SunAsia Energy Inc., in partnership with German solar firm Mp-tec GmbH and Co. KG, is spending about P400 million to put up solar power facilities in remote, off-grid areas in the country.
In a briefing on Tuesday night, SunAsia Energy chairman Noel Cariño said the company was embarking on four solar power projects that could generate up to a total of 22 megawatts for remote areas in Palawan, Aklan and Mindoro.
These projects will likely be financed partly by SunAsia’s foreign equity partners including Mp-tec and the Export-Import Bank of the United States, he said.
According to Cariño, the planned solar projects can be completed as early as next year. The electric cooperatives in the three target provinces are expected to be the buyers of the power to be generated by the proposed facilities.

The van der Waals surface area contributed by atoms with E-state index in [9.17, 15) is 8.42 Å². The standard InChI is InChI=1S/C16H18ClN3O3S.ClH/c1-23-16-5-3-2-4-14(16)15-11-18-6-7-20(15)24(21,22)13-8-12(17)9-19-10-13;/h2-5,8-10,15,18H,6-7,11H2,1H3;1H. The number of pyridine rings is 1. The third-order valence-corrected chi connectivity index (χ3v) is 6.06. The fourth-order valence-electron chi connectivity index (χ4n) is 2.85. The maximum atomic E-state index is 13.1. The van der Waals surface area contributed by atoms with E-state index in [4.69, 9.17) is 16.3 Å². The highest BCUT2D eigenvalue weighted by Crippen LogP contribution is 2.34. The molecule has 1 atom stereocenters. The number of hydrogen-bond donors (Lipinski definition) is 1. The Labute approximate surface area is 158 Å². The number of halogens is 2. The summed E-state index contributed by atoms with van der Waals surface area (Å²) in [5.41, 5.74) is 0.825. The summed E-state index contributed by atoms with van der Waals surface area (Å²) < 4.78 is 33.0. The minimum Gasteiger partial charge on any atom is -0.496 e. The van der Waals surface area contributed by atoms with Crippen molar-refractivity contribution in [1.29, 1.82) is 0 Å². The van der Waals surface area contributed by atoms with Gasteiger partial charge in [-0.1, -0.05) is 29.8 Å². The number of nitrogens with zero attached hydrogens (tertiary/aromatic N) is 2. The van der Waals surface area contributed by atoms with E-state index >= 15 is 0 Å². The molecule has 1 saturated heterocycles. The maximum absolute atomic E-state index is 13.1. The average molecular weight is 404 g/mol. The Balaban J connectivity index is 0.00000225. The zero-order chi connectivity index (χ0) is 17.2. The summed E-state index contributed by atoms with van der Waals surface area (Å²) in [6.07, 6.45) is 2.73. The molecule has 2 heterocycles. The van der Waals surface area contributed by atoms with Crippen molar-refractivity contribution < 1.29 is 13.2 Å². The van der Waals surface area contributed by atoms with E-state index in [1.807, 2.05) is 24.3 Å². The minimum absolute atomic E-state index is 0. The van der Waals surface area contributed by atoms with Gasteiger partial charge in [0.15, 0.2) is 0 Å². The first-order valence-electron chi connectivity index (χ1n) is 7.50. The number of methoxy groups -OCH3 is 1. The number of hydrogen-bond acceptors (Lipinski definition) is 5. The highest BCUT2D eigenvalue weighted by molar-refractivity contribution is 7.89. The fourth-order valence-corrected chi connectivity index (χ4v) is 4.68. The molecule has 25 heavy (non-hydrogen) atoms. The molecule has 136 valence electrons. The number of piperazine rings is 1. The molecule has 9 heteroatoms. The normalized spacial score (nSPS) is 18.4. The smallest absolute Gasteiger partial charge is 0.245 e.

SunAsia president Theresa Cruz-Capellan, meanwhile, noted that the company’s vision was to help provide adequate and affordable electricity supply in off-grid areas, which were being serviced by the Small Power Utilities Group (SPUG) of state-run National Power Corp. (Napocor).
The electricity in these areas is generated mostly by diesel-fed plants, thus making power more expensive and vulnerable to global oil price volatility and supply disruptions.
SunAsia Energy is an independent solar power producer that makes use of German technology in rooftop installation and megawatt-size solar power plant construction and operations.
In an interview with reporters, Mp-tec founder and CEO Michael Preißel, who was in Manila for the launching of SunAsia Energy, said the German firm would be bringing its solar expertise to the Philippines.
Preißel noted that solar power is the right solution for the Philippines given the rising electricity requirements of about 100 million Filipinos and the high irradiation index of the country, which makes it suitable for solar power generation.
“Believing in the power of the sun, SunAsia Energy deploys state-of-the-art technology solutions in homes, business and industries, located in urban centers and geographically dispersed off-grid communities,” the company said.